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by Bob Mehsikomer The Yanna, your home base Simply Fishing in Brazil Extreme Brazil Peacock The Peacock Bass, which by the way isn’t a bass at all, is without question one of the hardest fighting freshwater fish alive. From the word go, fishing peacocks will be an experience. It will more than likely take you first to your local retailer, long before you make your first cast. Fishing these fish successfully simply requires heavier equipment than any bass fisherman would normally carry. The lures of choice for these giants would alone be too much for even the heaviest of bass gear, and it doesn’t stop there. Picture yourself pulling a twenty pound smallmouth out from beneath your favorite fishing pier. Well, you can expect ten times that when you hook one of these awesome monsters within the complex root system of any one of a billion trees lining the banks of the remote Amazon drainage. In short, if done properly, it will be an experience of a lifetime.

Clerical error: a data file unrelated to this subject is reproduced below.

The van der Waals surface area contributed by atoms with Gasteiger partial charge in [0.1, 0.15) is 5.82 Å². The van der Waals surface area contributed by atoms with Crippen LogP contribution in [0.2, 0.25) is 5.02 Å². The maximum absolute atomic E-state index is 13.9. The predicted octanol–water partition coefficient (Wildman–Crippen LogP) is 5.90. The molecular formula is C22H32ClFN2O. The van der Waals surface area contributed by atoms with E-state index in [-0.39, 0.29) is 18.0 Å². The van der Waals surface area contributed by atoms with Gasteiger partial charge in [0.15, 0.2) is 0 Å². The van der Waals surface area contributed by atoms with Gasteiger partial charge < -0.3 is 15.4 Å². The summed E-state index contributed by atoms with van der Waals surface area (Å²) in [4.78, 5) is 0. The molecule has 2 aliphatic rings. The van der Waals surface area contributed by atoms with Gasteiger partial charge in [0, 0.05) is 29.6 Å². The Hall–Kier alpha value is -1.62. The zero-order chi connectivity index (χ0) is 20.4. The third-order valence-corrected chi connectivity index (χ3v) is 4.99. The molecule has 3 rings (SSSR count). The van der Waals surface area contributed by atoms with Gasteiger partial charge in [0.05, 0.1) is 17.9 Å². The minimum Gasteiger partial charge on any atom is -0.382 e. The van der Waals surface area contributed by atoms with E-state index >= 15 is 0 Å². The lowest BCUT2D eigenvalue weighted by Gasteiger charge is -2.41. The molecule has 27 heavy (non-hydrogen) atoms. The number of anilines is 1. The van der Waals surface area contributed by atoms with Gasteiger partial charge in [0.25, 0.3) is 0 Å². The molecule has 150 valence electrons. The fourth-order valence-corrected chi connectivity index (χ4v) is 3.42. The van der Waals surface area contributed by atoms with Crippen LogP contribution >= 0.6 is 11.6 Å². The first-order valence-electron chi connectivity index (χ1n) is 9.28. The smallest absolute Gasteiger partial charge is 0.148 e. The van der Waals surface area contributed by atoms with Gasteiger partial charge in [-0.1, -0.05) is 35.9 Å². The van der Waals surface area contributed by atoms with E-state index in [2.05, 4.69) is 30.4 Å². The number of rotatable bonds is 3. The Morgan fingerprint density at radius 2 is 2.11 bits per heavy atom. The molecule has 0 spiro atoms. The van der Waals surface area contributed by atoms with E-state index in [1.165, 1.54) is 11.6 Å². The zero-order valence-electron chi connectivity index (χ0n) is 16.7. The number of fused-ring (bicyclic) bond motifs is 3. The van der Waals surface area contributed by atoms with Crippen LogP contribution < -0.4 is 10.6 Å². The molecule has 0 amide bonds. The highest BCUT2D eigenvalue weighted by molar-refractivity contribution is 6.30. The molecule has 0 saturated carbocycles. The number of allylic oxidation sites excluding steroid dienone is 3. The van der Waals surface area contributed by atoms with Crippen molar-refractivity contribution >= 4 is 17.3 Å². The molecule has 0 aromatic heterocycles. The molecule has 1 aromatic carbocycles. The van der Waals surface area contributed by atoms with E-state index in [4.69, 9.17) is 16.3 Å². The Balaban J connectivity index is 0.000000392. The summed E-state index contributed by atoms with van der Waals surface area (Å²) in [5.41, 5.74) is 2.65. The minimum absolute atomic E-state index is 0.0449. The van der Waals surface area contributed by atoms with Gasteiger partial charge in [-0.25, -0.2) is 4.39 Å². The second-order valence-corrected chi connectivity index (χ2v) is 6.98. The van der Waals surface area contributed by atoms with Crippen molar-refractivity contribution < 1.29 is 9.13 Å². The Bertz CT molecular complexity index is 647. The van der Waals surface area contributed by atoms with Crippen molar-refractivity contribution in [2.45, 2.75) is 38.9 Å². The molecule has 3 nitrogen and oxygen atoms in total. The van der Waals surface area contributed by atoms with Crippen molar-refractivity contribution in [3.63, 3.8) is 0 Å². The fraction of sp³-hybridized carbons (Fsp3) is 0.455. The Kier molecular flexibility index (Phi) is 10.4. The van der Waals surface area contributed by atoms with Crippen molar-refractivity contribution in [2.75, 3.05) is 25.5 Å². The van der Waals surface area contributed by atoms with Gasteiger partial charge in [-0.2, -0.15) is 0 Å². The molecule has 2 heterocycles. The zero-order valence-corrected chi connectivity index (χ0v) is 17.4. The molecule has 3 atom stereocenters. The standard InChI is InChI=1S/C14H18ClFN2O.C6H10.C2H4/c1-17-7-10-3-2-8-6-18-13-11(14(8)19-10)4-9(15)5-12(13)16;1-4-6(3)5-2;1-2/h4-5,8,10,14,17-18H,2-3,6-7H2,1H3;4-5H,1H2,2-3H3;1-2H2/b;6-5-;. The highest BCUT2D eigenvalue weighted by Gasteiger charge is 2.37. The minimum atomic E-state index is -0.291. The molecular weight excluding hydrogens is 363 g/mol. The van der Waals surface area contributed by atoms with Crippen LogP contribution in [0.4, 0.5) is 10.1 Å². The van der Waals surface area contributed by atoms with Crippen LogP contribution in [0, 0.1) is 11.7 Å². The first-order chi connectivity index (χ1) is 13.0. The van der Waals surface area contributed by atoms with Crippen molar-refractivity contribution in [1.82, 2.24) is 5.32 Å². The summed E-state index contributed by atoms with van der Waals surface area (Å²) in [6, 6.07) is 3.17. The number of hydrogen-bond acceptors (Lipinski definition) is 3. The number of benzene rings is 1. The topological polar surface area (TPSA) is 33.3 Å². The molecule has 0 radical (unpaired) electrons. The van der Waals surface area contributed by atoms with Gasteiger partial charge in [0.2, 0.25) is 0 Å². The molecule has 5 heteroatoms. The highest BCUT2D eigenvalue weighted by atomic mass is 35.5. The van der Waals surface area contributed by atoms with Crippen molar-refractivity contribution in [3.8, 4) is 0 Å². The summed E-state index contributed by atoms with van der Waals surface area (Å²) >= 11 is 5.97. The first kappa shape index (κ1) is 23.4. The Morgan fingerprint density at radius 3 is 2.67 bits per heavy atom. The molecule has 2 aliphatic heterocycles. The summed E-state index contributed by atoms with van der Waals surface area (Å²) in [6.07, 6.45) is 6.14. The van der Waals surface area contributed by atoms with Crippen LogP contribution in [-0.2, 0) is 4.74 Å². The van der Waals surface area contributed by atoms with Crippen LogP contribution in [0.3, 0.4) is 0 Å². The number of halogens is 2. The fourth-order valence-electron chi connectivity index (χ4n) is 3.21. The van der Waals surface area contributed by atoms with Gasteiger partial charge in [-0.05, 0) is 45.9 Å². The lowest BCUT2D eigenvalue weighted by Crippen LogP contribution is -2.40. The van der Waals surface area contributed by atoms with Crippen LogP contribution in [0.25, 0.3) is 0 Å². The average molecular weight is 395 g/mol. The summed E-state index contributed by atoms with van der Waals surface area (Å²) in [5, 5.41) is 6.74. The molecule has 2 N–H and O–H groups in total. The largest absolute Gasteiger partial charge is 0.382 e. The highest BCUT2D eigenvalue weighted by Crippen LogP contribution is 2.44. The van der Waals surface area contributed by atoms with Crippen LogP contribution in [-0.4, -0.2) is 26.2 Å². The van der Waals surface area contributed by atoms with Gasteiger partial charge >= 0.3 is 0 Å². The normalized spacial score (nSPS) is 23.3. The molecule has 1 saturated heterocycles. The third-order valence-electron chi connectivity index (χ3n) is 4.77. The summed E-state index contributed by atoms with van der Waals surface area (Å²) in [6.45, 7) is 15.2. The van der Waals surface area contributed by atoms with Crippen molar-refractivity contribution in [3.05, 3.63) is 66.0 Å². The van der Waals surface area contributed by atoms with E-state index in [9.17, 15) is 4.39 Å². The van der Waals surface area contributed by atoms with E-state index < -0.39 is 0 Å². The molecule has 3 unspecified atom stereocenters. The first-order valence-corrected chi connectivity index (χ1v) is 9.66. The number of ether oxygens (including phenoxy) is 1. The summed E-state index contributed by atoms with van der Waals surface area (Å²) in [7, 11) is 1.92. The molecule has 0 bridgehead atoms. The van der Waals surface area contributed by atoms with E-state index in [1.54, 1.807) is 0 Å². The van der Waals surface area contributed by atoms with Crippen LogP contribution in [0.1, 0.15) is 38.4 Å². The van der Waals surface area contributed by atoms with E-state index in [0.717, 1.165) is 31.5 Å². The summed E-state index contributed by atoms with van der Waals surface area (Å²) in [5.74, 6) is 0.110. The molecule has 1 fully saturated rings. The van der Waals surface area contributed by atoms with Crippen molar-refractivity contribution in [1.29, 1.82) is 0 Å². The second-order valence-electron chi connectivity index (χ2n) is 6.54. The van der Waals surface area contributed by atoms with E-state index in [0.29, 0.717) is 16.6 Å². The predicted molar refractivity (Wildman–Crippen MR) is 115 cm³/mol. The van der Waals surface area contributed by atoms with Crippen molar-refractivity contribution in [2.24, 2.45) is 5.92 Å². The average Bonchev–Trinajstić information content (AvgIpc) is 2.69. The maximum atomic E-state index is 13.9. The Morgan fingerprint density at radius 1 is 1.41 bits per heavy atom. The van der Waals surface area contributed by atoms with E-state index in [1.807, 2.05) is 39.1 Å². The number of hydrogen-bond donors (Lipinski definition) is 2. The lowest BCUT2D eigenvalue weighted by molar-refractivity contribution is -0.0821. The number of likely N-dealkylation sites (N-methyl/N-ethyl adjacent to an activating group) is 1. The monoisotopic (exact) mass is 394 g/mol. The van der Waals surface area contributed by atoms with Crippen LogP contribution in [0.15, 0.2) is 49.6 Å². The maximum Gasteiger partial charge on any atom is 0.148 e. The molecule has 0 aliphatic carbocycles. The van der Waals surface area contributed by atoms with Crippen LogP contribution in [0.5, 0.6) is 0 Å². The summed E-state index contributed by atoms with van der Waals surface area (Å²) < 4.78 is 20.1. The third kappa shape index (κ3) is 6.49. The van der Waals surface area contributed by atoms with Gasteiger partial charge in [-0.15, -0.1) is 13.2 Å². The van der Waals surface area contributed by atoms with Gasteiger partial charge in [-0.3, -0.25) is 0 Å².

The Amazon basin is the only destination for monster peacocks. Based on my previous experiences, you will want to set your sites on the Rio Negro region. The Rio Negro is the largest of the more than 1,000 tributaries feeding the Amazon within a basin encompassing more than 292,000 square miles. Tributaries feeding the Rio Negro include the Rio Apuau, Rio Jauperi, Rio Branco, Rio Jufari, Rio Demi, Rio Araca, Rio Paduari and Rio Cuiuni, just to name a few. And they all hold monster peacocks. The Rio Negro and the Amazon alike undergo a very dramatic change from their summer season into their winter. It is common for the average depth of the system to rise and fall more than forty-five feet between these two periods. The trick is to be there when the fishing is best, and trust me when I say there are better times. Picture if you will the forest outside your back door or along any of our nation’s highways. Notice the towering trunk systems of our common oaks, for instance, then add a typical amount of undergrowth and you can quickly visualize what to expect when the water levels are low. Now, add forty feet of water to the previous example and you get an entirely different picture. The key is to be there before the waters rise too high, allowing the monster peacocks to make their way beneath the flooded canopy and generally out of reach. The question is, when is the low water period? How does one predict this opportune period? Those are the issues I will address as we move forward, keeping in mind the fact that nature does what she wants, when she wants. Therefore, my observations, however rooted in fact, are just that, observations. I have fished peacocks during the months of January and December. January was fairly productive, but not nearly as productive as December. December is the middle of the Amazon summer and therefore exhibits the lowest water levels, with January being only slightly higher. I’m telling you this because there are two distinct reasons to choose one period over the other. During December, low water tends to prevent the fish from moving into the jungle, and almost forces them to run the hard banks to feed. However, that is only a part of the picture. The peacocks also take advantage of the pools within the rivers and lagoons themselves. Little is really known about the daily habits and movements of the peacock at this point. However, it is common to find them around current areas or back eddies in the rivers, around rock piles just as you would any largemouth or smallmouth bass, or suspended in the center of a quiet lagoon or oxbow. World Class Peacocks seen here